While there is a small supply of non-profit and subsidized housing stock available in most major cities – which can be excellent options in Housing First frameworks - these are not appropriate options for older adults with extremely little money and/or with different physical or mental abilities. There is a greater need for prevention, more appropriate emergency housing, and more supportive, long-term housing. The same researchers recommended the following for older adults at risk of or experiencing homelessness:
- Age-segregated programming and housing
- Intensive case management to help older adults be connected to the services they need
- Small-scale emergency shelters that are age- and gender-segregated; especially for older women
- Additional supportive and long-term housing with integrated health and social services (harm reduction, palliative care, long-term care, onsite nursing).
Many studies have recommended similar approaches to housing for older adults, indicating that flexibility and choice in housing is paramount. Jones, in her 2007 report on the role of supportive housing for seniors in Ontario and British Columbia, advocated for cross-sectoral partnership for supportive housing education, awareness, operations and planning. She also cautions against substituting one type of housing for another, as all play essential roles in the housing continuum for older adults and seniors.
We must also consider the different needs of Aboriginal older adults, who tend to be more impacted by marginalization and poverty and have distinct cultural needs. As I wrote in my post about homelessness and senior women:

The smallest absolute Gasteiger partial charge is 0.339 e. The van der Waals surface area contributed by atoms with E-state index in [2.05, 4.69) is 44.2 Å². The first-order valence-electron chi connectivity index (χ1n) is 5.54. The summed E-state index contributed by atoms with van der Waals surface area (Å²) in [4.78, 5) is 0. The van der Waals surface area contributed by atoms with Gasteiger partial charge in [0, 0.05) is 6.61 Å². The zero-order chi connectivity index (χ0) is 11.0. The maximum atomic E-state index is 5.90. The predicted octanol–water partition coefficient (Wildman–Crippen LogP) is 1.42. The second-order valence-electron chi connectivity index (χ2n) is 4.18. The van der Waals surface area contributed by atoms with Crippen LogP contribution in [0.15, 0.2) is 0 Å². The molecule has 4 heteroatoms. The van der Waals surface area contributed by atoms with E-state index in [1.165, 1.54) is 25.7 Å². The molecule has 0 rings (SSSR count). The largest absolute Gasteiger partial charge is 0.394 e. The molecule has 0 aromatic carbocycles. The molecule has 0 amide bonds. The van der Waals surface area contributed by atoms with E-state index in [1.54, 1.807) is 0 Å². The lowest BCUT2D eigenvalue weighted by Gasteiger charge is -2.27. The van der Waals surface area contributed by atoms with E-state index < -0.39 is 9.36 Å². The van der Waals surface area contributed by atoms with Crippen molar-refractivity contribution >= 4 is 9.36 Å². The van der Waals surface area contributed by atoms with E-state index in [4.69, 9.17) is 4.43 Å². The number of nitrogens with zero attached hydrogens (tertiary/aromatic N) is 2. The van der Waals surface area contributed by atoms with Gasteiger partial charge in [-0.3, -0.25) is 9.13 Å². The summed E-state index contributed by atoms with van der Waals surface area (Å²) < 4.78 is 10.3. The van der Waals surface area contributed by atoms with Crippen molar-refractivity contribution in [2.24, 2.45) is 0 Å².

In their report on Aboriginal seniors experiencing homelessness, Beatty and Berdahl recommend establishing long-term care facilities in major prairie cities and on reserves; as well as funding initiatives for Aboriginal caregivers. Indeed, more publicly funded long-term care for all Canadian seniors—like those created in Sweden, Denmark, and Iceland—would be beneficial for all, and would help relieve some of the financial stress on our seniors.
It is also important that we begin to move away from a system that focuses on emergency response and one that looks toward preventing homelessness. This will require coordinated efforts between social service, health and housing agencies and ongoing outreach to older adults who are at risk.
For more information about seniors and homelessness, read our past posts:
- How will the needs of seniors with dementia be properly met?
- What are the pathways to homelessness in old age?
This post is part of our Friday "Ask the Hub" blog series. Have a homeless-related question you want answered? E-mail us at email@example.com and we will provide a research-based answer.
Emma Woolley is a 2016 graduate of York University's Bachelor of Social Work program with a background in publishing, freelance writing and digital communications. Her interest in affordable housing, homelessness, 2LGBTQ rights, and social justice led her to work with The Homeless Hub. Emma is now pursuing her Master of Social Work at The University of Toronto, where she is focusing on anti-oppressive, strengths-based, recovery-oriented, and critical approaches to mental health care.